Finding your heavenly holiday in Hawaii

As Vancouverites, my husband and I can attest to living through grey wet winters, but feel it’s the price we pay, for living on the beautiful West Coast. So, we simply grin and bear it.

But after the record rainfalls this past year, it’s been hard to come up with a smile. While some say it’s global warming, others think they are just pineapple express systems that have blown across the Pacific Ocean.

If the wet and wild can travel all the way from Hawaii, then we can do the return trip. For this holiday, we’re in search of total reprieve, away from the hoopla and throngs of tourists. Even though Maui has become a popular hot spot, the town of Hana still retains some Old World feel.

The reason, you ask? The highway that spans from the airport’s locale of Kahului to this eastern coast hamlet is not much wider than a glorified footpath. Within a two-hour time frame, we veer around 600 curves, creep over 50 one-lane bridges and yield to countless on-comers.

My heart beats double time and stomach flip-flops as we navigate hairpins, blind corners and sheer face cliffs. Yet, in spite of the adrenaline rush and need for Gravol, the hair-raising journey is worth every minute.

Our slender road loops through a feathery rainforest where we’re canopied by vine-dripping banyans, kissed by trickling waterfalls and welcomed by a pot of gold at the end of numerous rainbows.

The secluded treasure trove of Hana is steeped with just as much history as beauty. It was once home to a thriving sugar plantation and, after business dried up in 1943, the land was purchased by Paul Fagan, a highfalutin Californian.

“He not only established the present-day working ranch,” we’re informed, after reaching our destination resort, “but he opened Hotel Hana-Maui. Welcome!” The friendly receptionist wears a purple orchid behind one ear and greets us with a fragrant lei and winning smile.

As well as a rundown on the past, she provides a map of the present, and by the look at the embracing acreage, it’ll come in handy.

Asphalt walkways weave over the terrain like silver threads and lace through the quaint community of 1,800 residents.

They link up posh accommodations that range from views of a rugged shoreline or garden blooms, chichi activities, spa specialties and culinary choices. A number of these will soon create our experience. Tennis and a three-hole pitch and putt will keep us well-grounded.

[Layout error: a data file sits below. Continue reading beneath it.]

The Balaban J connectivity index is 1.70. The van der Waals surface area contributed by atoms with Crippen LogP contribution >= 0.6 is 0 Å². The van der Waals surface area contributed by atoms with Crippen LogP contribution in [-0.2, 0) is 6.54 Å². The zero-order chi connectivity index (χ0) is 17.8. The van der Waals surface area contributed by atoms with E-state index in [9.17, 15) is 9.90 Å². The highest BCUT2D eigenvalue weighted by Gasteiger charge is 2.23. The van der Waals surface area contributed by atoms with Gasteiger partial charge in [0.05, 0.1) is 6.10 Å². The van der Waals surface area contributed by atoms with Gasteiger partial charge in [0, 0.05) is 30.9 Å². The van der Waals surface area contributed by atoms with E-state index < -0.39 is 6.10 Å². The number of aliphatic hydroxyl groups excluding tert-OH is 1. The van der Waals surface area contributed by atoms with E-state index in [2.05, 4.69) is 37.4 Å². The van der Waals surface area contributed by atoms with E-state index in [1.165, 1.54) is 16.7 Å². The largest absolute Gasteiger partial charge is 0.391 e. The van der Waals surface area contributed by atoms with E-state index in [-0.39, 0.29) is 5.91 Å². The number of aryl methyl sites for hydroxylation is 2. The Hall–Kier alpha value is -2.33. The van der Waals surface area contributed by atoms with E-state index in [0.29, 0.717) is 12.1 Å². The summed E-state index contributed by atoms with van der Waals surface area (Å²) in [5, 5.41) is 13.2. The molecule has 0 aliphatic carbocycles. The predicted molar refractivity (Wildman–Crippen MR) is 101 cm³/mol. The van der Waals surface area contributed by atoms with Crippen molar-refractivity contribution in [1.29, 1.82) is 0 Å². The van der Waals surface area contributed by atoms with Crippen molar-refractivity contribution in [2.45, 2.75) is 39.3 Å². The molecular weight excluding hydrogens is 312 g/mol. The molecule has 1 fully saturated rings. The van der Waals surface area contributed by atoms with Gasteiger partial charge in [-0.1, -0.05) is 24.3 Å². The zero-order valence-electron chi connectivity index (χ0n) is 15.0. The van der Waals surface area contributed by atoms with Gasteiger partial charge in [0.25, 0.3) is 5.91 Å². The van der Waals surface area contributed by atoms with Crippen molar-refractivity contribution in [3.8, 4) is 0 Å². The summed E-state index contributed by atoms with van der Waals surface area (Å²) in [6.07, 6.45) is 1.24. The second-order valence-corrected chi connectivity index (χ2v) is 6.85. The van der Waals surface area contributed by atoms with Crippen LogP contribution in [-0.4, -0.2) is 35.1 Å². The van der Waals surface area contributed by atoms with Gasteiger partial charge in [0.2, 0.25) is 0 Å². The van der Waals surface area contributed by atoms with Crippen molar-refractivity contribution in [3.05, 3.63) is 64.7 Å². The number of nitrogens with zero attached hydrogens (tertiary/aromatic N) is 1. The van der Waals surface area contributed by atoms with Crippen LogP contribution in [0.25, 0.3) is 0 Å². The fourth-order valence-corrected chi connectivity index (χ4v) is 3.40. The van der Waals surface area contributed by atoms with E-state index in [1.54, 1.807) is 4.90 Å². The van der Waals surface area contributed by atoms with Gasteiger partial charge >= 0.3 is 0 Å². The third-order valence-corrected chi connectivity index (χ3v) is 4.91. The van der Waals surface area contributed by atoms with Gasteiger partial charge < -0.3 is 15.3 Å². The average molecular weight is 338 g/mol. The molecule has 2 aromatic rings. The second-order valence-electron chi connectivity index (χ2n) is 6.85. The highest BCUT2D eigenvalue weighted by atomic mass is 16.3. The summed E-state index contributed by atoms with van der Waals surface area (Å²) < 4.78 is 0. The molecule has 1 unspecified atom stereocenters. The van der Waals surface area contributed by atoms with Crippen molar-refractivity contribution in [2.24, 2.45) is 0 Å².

A hula and ukulele lesson will immerse us in the culture, the nearby surf and pools will cool us off, and ahh, the spa. We’re whisked away to our Sea Ranch cottage, plantation-style, where every consideration has been given.

Our fruit basket would appease Adam and Eve, as would the deep soaker tub and tandem-size shower. There’s a stash of soft drinks, home grown coffee and a cushy feather-top bed. What’s not to love? And while the Casablanca- like fan oscillates above, we’re soon lulled to sleep by the pounding surf.

It’s easy to hibernate in our retreat, but there are just as many temptations outside the door.

The nearby main street of Hana is flanked by a handful of souvenir stalls, and hugging up to its perimeters are beautifully-coloured stretches of sand. We explore the golden crescent of Hamoa Beach, stroll the red cinder surface of Kaihalulu and check out the black sandy boulevard of Waianapanapa State Park.

Some attract surfers by the score. Others are perfect spots for picnicking. They possess a beauty of their own.

On our final day, we discover one last tropical splash a few kilometres from town.

Deep from within the jungle-draped hills of Haleakala National Park are a series of waterfalls that plummet into a narrow gorge.

The rushing torrents carve away the lush chasm known as Ohe’o Gulch, then cascade into seven inviting pools.

Though at times, these temporary reservoirs are popular swimming holes, during our visit the water is high and turbulent and we admire the scene at a distance. It’s a memorable farewell to this windward side of the island where, in spite of excessive rainfall, we’ve been captivated during our two-day visit.

Travel Writers’ Tales is an independent travel article syndicate. For more information, go online to, travelwriterstales.com.